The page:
Sunday, November 27, 2011

Could the opposite also be true?

I, for one, can get trapped into believing my own thoughts, perspectives and truth. 

I was thinking about this in relation to cross cultural understanding, as I prepared for this week's work in China.

We can so easily delude ourselves into believing our way of thinking and doing is the right way, the only way...which at the minimum limits our opportunities for understanding and connecting, and at worst is offensive and dangerous.    It not only happens when we come face-to-face with a different culture.  It inevitably happens in our own day-to-day interactions and conversations, when we stick adamantly to our truth and fail to acknowledge, let alone consider, that another, or several other views equally valid and truthful, can exist.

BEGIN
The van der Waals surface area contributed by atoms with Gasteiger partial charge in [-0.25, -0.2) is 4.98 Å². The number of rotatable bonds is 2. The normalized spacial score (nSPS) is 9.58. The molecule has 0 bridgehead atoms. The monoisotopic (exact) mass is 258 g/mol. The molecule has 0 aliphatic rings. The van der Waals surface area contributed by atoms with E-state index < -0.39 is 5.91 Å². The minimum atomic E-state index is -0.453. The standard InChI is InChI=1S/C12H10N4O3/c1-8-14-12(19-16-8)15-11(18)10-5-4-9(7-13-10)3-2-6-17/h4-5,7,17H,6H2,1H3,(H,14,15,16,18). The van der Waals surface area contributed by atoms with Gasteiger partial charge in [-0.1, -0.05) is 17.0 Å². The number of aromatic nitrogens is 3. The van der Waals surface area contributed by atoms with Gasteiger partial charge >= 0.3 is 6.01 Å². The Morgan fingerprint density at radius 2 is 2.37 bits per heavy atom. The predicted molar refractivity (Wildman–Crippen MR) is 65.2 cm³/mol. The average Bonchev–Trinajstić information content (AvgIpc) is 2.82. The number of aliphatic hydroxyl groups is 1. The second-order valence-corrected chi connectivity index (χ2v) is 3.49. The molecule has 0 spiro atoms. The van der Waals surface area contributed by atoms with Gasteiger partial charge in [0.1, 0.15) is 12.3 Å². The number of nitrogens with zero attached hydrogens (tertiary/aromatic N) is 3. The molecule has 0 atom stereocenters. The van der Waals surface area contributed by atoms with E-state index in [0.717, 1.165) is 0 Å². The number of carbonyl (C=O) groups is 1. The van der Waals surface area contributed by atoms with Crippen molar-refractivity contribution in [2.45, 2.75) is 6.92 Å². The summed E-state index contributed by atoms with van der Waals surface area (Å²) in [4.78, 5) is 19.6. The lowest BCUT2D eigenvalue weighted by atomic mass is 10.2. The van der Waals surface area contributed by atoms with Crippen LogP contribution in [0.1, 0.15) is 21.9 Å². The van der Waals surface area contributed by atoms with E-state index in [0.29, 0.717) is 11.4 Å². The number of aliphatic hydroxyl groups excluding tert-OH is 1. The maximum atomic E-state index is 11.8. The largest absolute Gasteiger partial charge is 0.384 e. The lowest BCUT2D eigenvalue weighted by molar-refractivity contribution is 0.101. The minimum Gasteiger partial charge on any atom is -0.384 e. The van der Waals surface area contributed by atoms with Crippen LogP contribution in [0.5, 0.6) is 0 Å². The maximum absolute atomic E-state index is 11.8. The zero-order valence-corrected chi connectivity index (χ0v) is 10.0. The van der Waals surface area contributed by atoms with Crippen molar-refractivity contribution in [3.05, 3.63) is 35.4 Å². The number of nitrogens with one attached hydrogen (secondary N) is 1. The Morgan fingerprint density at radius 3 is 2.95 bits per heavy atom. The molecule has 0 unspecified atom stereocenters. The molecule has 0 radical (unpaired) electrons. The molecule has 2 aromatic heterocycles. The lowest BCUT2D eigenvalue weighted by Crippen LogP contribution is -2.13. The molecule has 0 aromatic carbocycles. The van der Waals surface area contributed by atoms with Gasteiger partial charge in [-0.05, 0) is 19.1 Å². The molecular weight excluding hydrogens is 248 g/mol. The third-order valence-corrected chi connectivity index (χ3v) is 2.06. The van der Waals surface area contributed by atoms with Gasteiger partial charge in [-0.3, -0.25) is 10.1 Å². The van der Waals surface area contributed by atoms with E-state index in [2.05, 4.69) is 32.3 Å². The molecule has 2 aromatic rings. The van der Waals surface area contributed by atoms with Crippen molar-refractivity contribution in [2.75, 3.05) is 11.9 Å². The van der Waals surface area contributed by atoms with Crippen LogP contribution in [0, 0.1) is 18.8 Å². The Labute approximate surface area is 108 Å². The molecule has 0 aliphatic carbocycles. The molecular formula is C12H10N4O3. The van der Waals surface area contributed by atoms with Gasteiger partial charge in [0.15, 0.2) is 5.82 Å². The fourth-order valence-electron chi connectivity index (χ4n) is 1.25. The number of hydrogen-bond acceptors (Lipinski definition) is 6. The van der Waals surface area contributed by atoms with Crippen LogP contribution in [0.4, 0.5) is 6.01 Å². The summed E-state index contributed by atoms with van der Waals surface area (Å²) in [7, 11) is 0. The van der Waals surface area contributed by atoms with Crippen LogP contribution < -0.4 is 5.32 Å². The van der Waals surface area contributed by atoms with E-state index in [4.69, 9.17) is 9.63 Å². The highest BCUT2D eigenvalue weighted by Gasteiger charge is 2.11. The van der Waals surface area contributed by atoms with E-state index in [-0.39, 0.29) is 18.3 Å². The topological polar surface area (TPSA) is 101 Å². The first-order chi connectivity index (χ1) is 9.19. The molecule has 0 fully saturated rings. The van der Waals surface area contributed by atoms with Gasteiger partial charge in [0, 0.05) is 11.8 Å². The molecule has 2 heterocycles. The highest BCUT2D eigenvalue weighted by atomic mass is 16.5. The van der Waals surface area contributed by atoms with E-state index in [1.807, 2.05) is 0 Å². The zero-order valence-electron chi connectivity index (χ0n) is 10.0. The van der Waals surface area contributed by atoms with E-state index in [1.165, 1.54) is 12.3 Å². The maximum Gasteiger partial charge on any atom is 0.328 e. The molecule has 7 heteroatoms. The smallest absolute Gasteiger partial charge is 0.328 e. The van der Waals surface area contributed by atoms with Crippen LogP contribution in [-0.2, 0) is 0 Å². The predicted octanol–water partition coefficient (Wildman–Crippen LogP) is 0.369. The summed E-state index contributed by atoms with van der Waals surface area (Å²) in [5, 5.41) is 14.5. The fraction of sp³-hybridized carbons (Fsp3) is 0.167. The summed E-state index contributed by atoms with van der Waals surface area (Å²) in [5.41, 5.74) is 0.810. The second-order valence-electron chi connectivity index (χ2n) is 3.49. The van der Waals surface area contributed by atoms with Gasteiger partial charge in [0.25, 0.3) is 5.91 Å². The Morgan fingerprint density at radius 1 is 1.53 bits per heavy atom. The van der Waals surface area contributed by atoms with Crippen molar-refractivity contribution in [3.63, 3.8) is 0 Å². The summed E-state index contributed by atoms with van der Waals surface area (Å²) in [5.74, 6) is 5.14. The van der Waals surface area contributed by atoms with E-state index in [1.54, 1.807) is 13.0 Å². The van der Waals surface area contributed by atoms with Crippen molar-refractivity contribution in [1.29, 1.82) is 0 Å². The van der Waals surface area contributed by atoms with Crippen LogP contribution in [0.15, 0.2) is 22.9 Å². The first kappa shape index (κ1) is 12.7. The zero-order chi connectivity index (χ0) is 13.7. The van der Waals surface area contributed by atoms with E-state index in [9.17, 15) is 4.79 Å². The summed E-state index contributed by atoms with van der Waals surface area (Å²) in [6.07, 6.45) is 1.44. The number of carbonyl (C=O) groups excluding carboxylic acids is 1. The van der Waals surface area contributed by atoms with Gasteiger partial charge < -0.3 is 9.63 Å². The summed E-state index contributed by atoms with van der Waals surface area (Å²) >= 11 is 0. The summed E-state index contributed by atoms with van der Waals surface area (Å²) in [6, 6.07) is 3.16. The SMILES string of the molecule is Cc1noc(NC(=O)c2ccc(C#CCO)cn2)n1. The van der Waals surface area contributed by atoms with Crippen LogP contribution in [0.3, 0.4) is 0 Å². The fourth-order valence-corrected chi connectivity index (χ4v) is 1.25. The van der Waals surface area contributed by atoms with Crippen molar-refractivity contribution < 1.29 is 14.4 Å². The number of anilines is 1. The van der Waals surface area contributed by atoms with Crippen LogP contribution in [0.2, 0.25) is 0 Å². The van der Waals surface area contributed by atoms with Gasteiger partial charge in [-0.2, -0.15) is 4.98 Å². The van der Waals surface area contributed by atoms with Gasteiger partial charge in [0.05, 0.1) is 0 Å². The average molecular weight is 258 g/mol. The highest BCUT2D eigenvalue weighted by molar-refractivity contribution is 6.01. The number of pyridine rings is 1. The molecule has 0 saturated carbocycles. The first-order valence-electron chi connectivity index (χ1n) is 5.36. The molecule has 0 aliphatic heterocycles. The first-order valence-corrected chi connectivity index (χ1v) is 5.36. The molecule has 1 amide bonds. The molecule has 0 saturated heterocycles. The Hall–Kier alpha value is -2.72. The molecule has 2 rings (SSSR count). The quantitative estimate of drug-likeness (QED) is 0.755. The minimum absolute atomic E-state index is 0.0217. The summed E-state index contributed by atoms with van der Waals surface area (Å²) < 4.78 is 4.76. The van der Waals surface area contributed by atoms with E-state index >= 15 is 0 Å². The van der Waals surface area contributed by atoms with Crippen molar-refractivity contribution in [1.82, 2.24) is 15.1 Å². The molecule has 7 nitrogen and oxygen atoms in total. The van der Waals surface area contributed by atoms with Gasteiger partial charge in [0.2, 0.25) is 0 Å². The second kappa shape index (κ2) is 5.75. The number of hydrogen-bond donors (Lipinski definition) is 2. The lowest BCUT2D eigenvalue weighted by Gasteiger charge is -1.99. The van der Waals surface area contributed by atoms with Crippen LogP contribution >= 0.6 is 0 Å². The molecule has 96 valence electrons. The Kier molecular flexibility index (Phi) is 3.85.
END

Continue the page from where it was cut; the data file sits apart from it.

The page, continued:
This snappy TED clip from Derek Sivers reminds us of that.

So maybe a good question to ask when we find ourselves or others fixed to an opinion or perspective is... “could the opposite also be true?”  

You just may find it is.

A potentially powerful question,  I would suggest,  which is useful to ponder in most situations...except maybe matters of the heart.  In my experience, if he tells you he doesn’t love you, you can pretty well guarantee that the opposite isn’t true ;)


  1. Great TED clip, which Si loved too (we're working opposite each other) - particularly the different versions of 'the empty spaces in between' & paying Chinese doctors only when you're healthy - now there's a radical concept!!

  2. here's to turning things on their heads!